K K Bajaj, Registrar, Jaypee University of IT, Himachal Pradesh, spoke on need and relevance of assessment and accreditation which was required by the educational institutes today.
He also emphasised the need of initiating a thinking process among the students in the context of the global scenario. Earlier, the Principal of the college Dr Harinderjit Kaur welcomed the guests, followed by a introductory lecture on quality management by Ms Batra, a faculty member. Students in quandary over practical exam Students appearing in the annual practical examination of physics final year of bachelor of science at Goswami Ganesh Dutt Sanatan Dharam College, Sector 32, have been left in a quandary because they do not know the status of the practical examination conducted by external examiner.
This examination was conducted as a part of the annual examination for the current year recently. The reason is that the external examiner has complained to the university that the college principal did not counter-sign the marks list supplied to him by the examiners.
The college principal on his part says that the examination had been unfair and more so the evaluation. Reliable sources said that a similar complaint had been filed by a teacher of zoology from a local college pertaining to the same examination.
The principal said he was not aware about the case. He has given a written complaint to the university saying that the college authorities did not cooperate with him during conduct of the examination.
He said that the college laboratories were ill-equipped with the apparatus. The performance of the students was also below average. Professor Aggarwal said when he sent the marks list to the principalhe did allow him entry into his room at the first place. In the second place the marks list was counter-signed by a staff member of the college so it was mandatory for the principal to give his signatures. He, however, had to return empty handed.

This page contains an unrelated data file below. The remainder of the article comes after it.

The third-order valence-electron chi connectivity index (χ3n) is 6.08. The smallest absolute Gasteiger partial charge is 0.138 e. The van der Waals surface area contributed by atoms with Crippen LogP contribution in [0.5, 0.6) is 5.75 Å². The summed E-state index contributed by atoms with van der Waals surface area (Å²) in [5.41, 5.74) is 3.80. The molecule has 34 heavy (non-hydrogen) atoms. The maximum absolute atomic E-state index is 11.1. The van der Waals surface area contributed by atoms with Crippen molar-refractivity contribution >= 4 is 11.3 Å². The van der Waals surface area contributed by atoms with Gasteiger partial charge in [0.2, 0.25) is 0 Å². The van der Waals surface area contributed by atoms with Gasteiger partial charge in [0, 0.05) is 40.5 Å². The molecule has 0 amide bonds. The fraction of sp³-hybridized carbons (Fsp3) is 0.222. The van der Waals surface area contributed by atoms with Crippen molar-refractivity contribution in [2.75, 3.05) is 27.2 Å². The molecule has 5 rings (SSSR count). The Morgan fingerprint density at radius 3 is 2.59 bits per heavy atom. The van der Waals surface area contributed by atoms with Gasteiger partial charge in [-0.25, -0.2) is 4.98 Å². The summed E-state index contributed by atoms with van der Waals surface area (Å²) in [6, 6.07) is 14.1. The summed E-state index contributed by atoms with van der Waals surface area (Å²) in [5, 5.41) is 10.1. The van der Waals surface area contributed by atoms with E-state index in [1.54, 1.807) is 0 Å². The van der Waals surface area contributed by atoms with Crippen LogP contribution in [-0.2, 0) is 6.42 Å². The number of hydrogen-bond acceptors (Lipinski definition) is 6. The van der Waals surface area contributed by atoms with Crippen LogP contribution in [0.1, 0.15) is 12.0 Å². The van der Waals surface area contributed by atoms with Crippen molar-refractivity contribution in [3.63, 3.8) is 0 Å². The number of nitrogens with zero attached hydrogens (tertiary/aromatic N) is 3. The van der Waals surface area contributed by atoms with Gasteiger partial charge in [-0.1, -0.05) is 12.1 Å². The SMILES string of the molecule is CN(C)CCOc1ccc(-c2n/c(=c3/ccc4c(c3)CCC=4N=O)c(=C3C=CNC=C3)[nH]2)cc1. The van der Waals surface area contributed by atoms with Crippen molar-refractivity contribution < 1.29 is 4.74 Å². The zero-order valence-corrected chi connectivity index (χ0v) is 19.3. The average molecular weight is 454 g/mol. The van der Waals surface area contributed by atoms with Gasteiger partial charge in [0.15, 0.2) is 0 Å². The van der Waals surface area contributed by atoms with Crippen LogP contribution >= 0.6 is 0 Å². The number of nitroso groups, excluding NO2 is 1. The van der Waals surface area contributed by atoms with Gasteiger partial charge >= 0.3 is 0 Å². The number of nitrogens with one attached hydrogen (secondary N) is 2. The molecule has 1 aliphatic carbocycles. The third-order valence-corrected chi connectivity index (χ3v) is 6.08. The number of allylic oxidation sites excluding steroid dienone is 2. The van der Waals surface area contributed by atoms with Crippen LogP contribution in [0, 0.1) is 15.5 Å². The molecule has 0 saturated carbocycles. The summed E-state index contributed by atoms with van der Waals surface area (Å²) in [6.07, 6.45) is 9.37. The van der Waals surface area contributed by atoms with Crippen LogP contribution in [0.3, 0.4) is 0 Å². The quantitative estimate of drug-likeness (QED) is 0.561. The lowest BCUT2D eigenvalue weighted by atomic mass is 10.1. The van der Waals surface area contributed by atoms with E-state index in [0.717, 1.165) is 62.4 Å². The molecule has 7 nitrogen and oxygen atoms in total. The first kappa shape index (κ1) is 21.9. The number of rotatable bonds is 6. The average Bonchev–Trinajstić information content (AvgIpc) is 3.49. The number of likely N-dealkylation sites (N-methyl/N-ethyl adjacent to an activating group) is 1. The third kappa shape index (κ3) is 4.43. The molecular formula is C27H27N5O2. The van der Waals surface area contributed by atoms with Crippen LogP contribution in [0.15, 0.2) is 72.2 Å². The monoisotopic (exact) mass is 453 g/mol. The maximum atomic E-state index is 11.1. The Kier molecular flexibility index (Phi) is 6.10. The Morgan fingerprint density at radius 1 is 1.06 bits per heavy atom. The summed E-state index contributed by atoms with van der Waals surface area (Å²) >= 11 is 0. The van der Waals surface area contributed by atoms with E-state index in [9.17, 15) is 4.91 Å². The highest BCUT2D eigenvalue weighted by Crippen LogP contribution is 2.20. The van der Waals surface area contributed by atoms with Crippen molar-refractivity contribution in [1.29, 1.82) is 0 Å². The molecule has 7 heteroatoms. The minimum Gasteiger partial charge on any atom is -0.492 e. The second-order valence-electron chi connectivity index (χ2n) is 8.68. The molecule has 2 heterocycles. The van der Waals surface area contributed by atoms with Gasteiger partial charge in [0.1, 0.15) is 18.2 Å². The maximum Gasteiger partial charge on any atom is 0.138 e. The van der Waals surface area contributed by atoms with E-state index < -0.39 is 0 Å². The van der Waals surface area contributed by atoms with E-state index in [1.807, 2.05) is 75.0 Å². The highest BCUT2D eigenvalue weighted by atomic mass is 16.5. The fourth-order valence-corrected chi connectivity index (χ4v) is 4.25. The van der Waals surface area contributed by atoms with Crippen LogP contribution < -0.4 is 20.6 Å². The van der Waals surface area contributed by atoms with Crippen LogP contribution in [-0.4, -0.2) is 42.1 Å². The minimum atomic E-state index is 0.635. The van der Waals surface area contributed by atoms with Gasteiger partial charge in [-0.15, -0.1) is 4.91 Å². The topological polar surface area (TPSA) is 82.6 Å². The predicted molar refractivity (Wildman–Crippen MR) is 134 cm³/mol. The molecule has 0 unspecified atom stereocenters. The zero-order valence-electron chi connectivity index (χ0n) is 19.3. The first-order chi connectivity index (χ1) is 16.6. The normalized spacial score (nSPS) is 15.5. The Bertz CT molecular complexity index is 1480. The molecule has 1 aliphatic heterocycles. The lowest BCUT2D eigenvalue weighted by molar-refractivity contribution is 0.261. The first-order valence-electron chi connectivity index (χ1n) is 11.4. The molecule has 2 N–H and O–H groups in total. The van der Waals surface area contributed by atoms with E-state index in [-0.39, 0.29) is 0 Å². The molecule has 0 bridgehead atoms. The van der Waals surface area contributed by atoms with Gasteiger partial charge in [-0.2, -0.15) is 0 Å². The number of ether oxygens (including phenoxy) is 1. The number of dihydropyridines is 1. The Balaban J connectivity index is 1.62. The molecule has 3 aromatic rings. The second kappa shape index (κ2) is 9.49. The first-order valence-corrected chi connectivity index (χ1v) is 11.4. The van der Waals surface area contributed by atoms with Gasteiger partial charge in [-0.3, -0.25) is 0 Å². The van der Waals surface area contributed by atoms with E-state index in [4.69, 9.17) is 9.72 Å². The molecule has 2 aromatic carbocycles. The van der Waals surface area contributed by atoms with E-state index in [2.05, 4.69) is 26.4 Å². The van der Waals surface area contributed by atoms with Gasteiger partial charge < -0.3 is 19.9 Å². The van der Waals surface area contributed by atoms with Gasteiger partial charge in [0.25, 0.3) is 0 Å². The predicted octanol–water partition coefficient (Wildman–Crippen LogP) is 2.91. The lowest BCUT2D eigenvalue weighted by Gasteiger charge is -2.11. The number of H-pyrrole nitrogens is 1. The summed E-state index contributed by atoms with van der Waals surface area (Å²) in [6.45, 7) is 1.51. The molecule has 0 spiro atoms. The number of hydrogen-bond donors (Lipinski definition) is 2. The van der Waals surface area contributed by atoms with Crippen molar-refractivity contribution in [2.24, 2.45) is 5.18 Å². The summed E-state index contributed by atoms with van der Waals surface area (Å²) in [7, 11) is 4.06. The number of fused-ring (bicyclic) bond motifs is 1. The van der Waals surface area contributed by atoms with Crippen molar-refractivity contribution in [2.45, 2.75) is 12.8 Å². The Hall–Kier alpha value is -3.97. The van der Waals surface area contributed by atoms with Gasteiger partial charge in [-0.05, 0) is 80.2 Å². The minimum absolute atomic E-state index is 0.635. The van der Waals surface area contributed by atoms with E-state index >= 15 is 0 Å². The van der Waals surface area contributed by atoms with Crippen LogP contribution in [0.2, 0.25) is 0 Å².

Vaid said that he was busy in another important meeting when the marks list was sent to him. Except a marginal number, all other students were poorly marked. This did not reflect the actual capability of the students because they are regular in the classes throughout the year as is reflected through their attendance lists.
Students shine First semester students of diploma in medical lab technology of Sri Guru Gobind Singh College of Pharmacy, Sector 26, have done their college proud by figuring in the merit list of the final examination conducted by the Punjab State Board of Technical Education in December, Moreover, 17 out of 20 merit positions were grabbed by students of the college.